Sunday, February 28, 2010

Hema Upadhyay and Rajesh Ram at Saatchi

Hema Upadhyay and Rajesh Ram draw the viewers’ attention at Saatchi’s ‘Empire Strikes Back’. The latter refers a complex culture, reorganizing and re-branding itself as a thriving new superpower. Purposeful intentions and Lofty ambitions present a wealth of opportunity even while creating dreadful anxieties for the people detracted by their circumstances.

The artist’s sculpture ‘Heavy Load’ made with ingredients like fiberglass, iron, paint has the figure almost bent double with two arms to his right. One hand is desperately trying to hold up his cotton trousers; the other pushes a wire netted sack over his shoulder. On his left side, the bronze figure appears to be holding his ear, listening to the earth with a second hand coming out from behind his head.

The weight appears to be overbearing. His figure, elevated to the statuesque, seems to be crippled by the weight of the consequences of the global food crisis. Objects like vegetables are stuffed into a flimsy wire sack, representing the genuine need for sustenance as global trade. The work celebrates the ordinary individual entrenched in a country suffocating for its numbers.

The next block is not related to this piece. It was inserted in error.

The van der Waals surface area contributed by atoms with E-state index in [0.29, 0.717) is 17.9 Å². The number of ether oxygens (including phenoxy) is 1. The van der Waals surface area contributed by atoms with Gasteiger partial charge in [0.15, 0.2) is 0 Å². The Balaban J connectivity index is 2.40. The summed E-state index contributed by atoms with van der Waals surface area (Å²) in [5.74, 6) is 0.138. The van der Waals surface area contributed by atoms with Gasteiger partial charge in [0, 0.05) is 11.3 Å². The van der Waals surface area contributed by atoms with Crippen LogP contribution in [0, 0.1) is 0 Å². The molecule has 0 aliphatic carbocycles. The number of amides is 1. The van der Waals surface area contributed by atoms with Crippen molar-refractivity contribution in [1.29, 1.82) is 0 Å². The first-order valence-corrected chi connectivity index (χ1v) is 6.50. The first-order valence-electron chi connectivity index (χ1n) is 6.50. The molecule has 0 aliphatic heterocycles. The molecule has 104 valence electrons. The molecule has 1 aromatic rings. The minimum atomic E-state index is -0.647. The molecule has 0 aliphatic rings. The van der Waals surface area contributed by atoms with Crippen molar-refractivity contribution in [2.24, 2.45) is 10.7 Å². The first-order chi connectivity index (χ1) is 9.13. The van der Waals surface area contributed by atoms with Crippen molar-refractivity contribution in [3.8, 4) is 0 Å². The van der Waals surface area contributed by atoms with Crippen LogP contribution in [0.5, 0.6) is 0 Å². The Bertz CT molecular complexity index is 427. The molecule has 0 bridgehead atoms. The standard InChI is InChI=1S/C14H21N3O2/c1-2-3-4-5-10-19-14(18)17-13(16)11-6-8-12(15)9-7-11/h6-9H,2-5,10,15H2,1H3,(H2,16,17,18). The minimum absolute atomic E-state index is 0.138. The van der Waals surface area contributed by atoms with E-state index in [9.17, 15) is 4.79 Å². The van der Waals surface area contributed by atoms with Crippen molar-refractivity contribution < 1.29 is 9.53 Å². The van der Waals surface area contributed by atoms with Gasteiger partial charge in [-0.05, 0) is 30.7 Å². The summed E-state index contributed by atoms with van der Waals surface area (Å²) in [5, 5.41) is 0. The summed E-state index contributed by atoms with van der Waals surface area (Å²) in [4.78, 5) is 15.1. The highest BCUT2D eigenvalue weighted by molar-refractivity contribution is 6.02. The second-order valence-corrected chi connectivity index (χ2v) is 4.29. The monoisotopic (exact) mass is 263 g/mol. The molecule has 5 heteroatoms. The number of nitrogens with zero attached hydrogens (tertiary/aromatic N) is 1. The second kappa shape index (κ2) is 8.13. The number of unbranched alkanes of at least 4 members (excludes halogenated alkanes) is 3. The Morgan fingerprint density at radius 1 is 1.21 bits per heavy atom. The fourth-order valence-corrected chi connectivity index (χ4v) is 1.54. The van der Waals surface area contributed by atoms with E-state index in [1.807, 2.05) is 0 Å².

Hema Upadhyay’s ‘Killing Site’ is done in acrylic, gouache, dry pastel, photograph on paper, aluminum sheets, and resin. The Baroda born and Mumbai based artist employs photography and sculptural installations for the purpose of exploring notions of personal identity, dislocation, nostalgia and gender.

Her work draws on the theme of migration and resultant human displacement. The top of it is based on Mumbai’s dilapidated shanty towns, appearing upside down here. They protrude akin like a canopy over her decorated montage. Miniature cut-outs of the artist standing are there against these elaborate prints - as if absorbed by her social tapestry. Further down, there’s a small naked figure. It appears to be tied and chained in an upright position; a sobering reference to slavery and the social practice of caste inequality.

The upturned slums reference the repercussions and socio-economic inequalities in India, which emerge as a consequence of the relentless urban development.

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